Priest Lecture on Interdisciplinary and Transformative Science

Joseph R. Priest

Joseph Priest was a long-time faculty member of the Department of Physics at Miami University.  He earned his master’s degree in physics from Miami University and his physics Ph.D. degree from Purdue University.  After a couple of years working for IBM in New York, Joe joined Miami in 1962.  During his 45 years as a member of the physics faculty he built a reputation as a brilliant physicist and a beloved educator.  He was an educational pioneer and one of the first to introduce personal computers into the physics teaching laboratory, and he was the mastermind and curator of the legendary Culler Hall Foucault Pendulum. He received many honors while at Miami, among others,  he was one of the first recipients of the College of Arts & Science Distinguished Educator Award, he was Sigma Xi Researcher of the Year, he was named Miami University Distinguished Professor, and was awarded the Benjamin Harrison Medallion, Miami’s most prestigious award.

Alumnus Brant Watson (BA ’64, MA ’65) was Joe’s first graduate student at Miami; Brant endowed this lecture series to honor his advisor who set the foundation of Brant’s later success.  After earning his physics degrees from Miami, he went on to earn his Ph.D. in physics from Florida State University. Following a postdoc at FSU, he became involved in medical research at the University of Miami and eventually became Professor of Neurology and Biomedical Engineering at the University of Miami Miller School of Medicine.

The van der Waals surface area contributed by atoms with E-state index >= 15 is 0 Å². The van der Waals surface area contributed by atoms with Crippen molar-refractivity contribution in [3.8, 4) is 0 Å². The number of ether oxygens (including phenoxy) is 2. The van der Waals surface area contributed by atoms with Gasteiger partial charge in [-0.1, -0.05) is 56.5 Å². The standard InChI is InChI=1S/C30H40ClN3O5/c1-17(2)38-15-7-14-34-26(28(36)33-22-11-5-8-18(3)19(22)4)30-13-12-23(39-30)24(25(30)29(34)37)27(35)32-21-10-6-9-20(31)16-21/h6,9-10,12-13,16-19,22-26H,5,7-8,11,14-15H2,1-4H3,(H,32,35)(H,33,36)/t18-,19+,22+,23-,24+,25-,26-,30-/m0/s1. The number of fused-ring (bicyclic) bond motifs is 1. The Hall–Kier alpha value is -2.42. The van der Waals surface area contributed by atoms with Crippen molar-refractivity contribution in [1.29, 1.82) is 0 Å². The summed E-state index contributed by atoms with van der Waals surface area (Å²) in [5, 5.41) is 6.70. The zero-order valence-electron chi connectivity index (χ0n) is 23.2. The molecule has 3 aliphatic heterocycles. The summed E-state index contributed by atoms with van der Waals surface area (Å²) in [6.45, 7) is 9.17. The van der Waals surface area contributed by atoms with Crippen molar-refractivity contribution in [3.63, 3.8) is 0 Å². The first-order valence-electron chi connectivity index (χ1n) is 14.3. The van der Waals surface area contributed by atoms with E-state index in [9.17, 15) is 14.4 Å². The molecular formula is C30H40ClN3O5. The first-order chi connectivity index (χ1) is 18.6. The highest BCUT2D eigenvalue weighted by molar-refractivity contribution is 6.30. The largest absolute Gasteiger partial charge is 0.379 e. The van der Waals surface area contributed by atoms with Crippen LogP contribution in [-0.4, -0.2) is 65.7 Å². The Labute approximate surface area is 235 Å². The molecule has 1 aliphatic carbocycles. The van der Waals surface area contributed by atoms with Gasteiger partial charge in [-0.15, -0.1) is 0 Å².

Brant is convinced that complicated medical problems can be mitigated with direct physical methods, and his success at the University of Miami proves him right.

Past Priest Lectures

Samarendra Mohanty

2019, Founder and Chief Scientific Officer of NanoScope Technologies

“Optical Gene Delivery, Stimulation and Activity Detection in Retina for Restoring Vision”

Brant D. Watson

2017, Professor Emeritus of Neurology and Biomedical Engineering, University of Miami Miller School of Medicine

“Physical Thinking and Improbable Innovation in Biomedical Research”